The European Banking Authority (EBA), the EU’s regulatory oversight agency for financial services, has issued a stern warning to British financial institutions stating that ‘all transitional arrangements’ must be completed by 31 December 2020 – regardless of the outcome of ongoing Brexit negotiations.
The EBA reiterated the European Commission’s formal notice to UK financial institutions that ‘transitional arrangements will not be extended in any shape or form’ beyond the 31 December deadline.
“Starting from 1 January 2021 financial institutions based in the UK and not holding valid authorisation from the EU competent authorities will lose their authorisation to provide services in the EU,” the EBA said.
In order to guarantee continued access to EU markets and to comply with the union’s transactional arrangements, UK-based institutions must, therefore, ensure ‘full execution’ of their post-Brexit arrangements.
In its statement, the EBA underlined that it will not tolerate ‘outsourced third party activities’ or the ‘formation of shell companies’ as a bridging facility to EU markets – “each financial institution must ‘increase their EU footprint, including their local resources”.
A further warning has been issued to UK digital payment and e-money services providers, stating that all services and products are required to be verified as compliant with the EU’s revised PSD2 directive on technical standards and PSP transactional standards.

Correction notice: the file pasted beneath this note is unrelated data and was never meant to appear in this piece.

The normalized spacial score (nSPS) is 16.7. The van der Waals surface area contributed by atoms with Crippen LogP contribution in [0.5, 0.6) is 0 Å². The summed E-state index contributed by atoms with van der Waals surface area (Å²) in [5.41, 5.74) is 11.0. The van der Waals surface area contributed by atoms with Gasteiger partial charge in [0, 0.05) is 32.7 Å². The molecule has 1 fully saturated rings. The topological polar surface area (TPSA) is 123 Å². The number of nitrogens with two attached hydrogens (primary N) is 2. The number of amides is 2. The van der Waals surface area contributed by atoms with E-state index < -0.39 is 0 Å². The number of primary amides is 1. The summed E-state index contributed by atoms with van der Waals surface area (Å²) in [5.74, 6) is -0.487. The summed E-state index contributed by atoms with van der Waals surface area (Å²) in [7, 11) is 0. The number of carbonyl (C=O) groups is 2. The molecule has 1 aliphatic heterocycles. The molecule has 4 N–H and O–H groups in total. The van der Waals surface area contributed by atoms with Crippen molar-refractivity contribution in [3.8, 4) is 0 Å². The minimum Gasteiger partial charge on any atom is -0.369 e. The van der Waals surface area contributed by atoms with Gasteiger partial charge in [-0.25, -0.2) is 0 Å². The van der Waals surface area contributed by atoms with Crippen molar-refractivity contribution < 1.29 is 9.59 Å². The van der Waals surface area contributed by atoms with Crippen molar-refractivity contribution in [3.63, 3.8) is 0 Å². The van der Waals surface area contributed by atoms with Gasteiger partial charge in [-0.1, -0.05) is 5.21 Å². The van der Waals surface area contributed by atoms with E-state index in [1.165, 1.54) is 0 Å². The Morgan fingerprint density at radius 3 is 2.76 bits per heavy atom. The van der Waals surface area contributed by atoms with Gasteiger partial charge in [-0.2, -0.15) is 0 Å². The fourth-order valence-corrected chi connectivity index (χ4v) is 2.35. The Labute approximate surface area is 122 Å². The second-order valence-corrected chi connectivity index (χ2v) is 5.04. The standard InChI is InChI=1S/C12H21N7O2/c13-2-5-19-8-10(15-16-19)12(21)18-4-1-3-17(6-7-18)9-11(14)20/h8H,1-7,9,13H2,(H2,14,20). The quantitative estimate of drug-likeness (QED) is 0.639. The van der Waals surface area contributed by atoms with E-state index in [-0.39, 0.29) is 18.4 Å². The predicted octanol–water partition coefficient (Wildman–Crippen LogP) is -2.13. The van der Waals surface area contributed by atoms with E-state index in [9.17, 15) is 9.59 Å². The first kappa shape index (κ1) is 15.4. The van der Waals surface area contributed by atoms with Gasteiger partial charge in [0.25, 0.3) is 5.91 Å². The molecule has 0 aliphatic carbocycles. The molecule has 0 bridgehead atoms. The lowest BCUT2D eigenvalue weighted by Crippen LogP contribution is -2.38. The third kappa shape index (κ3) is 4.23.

As a further requirement, the EBA stated that UK institutions must provide ‘adequate information to their affected EU customers and clients regarding the availability of services following the end of the transition period’.
The EBA issued its statement as the UK and EU negotiators appear to be at a deadlock with regards to agreeing the terms of its future trade arrangement, with the UK rejecting the EU demand of accepting terms on developing a ‘level playing field’ for its future trade.
UK Chief negotiator David Frost announced this week that the UK government was prepared to ‘accelerate discussions’, with the aim of securing a final trade arrangement by the end of October.
This June, in a meeting with UK financial services leaders, Bank of England governor Andrew Bailey reportedly told UK CEOs of banks and lending institutions ‘to accept and prepare for a Hard Brexit’.